New answers tagged

1

As this is about the characters, not the players, let it play out as it naturally would: Have both groups continue to run into difficult encounters designed for three PCs as planned originally, and use the story to show the characters that they need each other to stay alive, even if they hate each other. This is along the lines of Sam and Gollum both ...


3

There are many different ways to handle it, especially in Warcraft. Inter-faction team-ups happen fairly often in the later lore, and those are a good basis to having a party made up from different races. They fought together, one saved the life of the other etc. There are a lot of possibilities of making the characters susceptible to mixed party. It might ...


4

In Warcraft III, the delineation between the races was not as strong as it was in World of Warcraft. I personally found that more interesting (I was disappointed that after Warcraft III finally injected some shades of gray into the series, World of Warcraft went right back to Orcs & Humans). I therefore suggest that your campaign world not be as black-...


0

Well, to get the party together there will always be some kind of common goal, most notably The enemy of my enemy is my friend In case the characters of both parties can understand each other, there is always the chance of them realizing their factions mistake in judgement. This is commonly used as a trope in many stories regardless of genre. Some ...


0

My premise is, that the group is essential to the fun and usually everybody knows that. So it is expected of the GM to help the group overcome problems caused by correct role play of the characters and unite. Incorrect role play should not be allowed, much less when leading to splits. My General idea My concept isn't rocket science, but It may help to ...


4

If the character that split off is still following the main quest line, then there's every reason for them to keep running into each other repeatedly. Just keep setting the encounter difficulty as though all three of them were in the same place and throwing them together repeatedly until they either resolve their differences, get eaten by monsters, or kill ...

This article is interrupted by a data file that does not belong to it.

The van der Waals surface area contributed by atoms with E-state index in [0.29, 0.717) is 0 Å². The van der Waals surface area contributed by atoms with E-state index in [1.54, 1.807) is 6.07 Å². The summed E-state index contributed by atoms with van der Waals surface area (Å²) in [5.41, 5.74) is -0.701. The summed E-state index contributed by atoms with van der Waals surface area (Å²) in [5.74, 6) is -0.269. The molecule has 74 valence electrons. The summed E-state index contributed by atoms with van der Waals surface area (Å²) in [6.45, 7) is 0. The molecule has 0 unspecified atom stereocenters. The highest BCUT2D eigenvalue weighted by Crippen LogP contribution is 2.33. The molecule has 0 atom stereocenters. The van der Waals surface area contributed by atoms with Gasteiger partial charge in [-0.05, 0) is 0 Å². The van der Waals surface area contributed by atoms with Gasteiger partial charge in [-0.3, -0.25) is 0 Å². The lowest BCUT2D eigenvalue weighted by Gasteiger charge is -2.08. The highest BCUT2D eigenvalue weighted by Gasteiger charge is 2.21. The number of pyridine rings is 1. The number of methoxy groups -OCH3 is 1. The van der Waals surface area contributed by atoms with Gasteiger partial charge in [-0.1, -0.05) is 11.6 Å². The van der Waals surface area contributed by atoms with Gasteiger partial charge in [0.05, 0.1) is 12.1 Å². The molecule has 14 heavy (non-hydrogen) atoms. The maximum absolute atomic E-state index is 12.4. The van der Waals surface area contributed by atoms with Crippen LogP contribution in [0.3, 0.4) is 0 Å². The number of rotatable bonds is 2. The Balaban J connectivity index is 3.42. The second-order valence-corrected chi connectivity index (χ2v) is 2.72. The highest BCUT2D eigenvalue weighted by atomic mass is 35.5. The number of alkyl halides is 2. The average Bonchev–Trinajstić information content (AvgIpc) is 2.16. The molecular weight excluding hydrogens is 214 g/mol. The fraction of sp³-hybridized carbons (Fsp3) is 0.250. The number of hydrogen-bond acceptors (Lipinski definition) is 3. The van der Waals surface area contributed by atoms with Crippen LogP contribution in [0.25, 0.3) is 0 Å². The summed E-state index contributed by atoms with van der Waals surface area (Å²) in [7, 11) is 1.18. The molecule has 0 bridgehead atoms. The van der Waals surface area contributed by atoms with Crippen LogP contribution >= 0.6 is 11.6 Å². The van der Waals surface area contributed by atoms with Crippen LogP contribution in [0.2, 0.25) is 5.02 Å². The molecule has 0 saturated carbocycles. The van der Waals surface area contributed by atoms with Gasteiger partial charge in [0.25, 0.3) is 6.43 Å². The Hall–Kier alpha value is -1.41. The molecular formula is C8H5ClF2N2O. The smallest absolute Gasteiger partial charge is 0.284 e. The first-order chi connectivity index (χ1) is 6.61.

8

I disagree with the others saying you should try to bring the characters back together. Then again, I also do not believe in "My Guy Syndrome" as being a bad thing. That said, I think the fairest solution to this is that you - as the DM - are telling a story with the players. This character has chosen to leave the group, and is therefore no longer part of ...


6

The bulk of RPGs are not only about group storytelling. They are about creating a story about a group. However, players sometimes need reminding. Try that first, and say that you are not keen on running a story about 2 separate parties. Your reasons might be that it will divide the time you can dedicate to each party, and also increase the amount of prep ...


39

Don't make it your problem. Make it their problem. (The players). If you don't want to run a split party, since it increases DM work load, then before the next game session begins you need to tell the players that you are not interested in running two games instead of one. Core reason: DM's are allowed to have fun too. Then, as you suggested yourself, ...


19

When a character leaves the party, the right thing is usually to make that character an NPC. Offer the player the opportunity to bring in a new character to join the party (with the same experience and gold). This lets you preserve the character's decision to leave the party, but also lets you keep the group together. In my games I have a rule which is ...


12

The solution somewhat depends on what the other players are using the "downtime" for. If they are all pushing for short rests between combats to use their hit dice for healing, then a Cleric of the Life Domain is particularly good. In terms of mass healing for cheap, you might consider a single level of druid, or two levels of Ranger, with remaining ...


-2

If multiclass is an option, Warlock 2 Bard 6 has a great combination of offensive and defensive capabilities. If not, a Life cleric is unparalleled as a healer.


1

A logical way to deal with this is simply to arrange things so that scouting ahead really does mean scouting ahead by reducing the opportunities for easy XP and making it more dangerous to be anything other than very cautious. For example perhaps that tempting lone sentry is really bait for an ambush or the enemy realises that there are scouts out and has ...


2

You've noted you're a new DM. The first thing I would check for is to make sure you and this player are both using the rules correctly. If he's saying stealth works in a certain way, make sure he's reading the entire rule and that you are too. A second consideration is how you're playing your monsters. I've been the dude out scouting, when I find the lone ...